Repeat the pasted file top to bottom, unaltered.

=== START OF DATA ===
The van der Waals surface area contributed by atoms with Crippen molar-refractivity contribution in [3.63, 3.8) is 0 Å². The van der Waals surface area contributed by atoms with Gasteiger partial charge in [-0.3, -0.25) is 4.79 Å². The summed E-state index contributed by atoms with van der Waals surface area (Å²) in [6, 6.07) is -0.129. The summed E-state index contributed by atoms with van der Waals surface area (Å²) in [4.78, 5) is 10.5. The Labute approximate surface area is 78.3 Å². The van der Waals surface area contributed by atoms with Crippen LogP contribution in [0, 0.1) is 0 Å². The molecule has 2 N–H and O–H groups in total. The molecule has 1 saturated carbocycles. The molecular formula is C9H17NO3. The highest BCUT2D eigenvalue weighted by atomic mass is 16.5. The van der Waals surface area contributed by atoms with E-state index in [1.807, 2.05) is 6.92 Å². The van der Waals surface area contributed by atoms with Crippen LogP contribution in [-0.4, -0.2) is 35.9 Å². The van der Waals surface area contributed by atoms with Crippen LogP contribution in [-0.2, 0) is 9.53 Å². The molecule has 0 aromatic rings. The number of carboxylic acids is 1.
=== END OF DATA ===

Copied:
The van der Waals surface area contributed by atoms with Crippen molar-refractivity contribution in [3.63, 3.8) is 0 Å². The van der Waals surface area contributed by atoms with Gasteiger partial charge in [-0.3, -0.25) is 4.79 Å². The summed E-state index contributed by atoms with van der Waals surface area (Å²) in [6, 6.07) is -0.129. The summed E-state index contributed by atoms with van der Waals surface area (Å²) in [4.78, 5) is 10.5. The Labute approximate surface area is 78.3 Å². The van der Waals surface area contributed by atoms with Crippen LogP contribution in [0, 0.1) is 0 Å². The molecule has 2 N–H and O–H groups in total. The molecule has 1 saturated carbocycles. The molecular formula is C9H17NO3. The highest BCUT2D eigenvalue weighted by atomic mass is 16.5. The van der Waals surface area contributed by atoms with E-state index in [1.807, 2.05) is 6.92 Å². The van der Waals surface area contributed by atoms with Crippen LogP contribution in [-0.4, -0.2) is 35.9 Å². The van der Waals surface area contributed by atoms with Crippen LogP contribution in [-0.2, 0) is 9.53 Å². The molecule has 0 aromatic rings. The number of carboxylic acids is 1.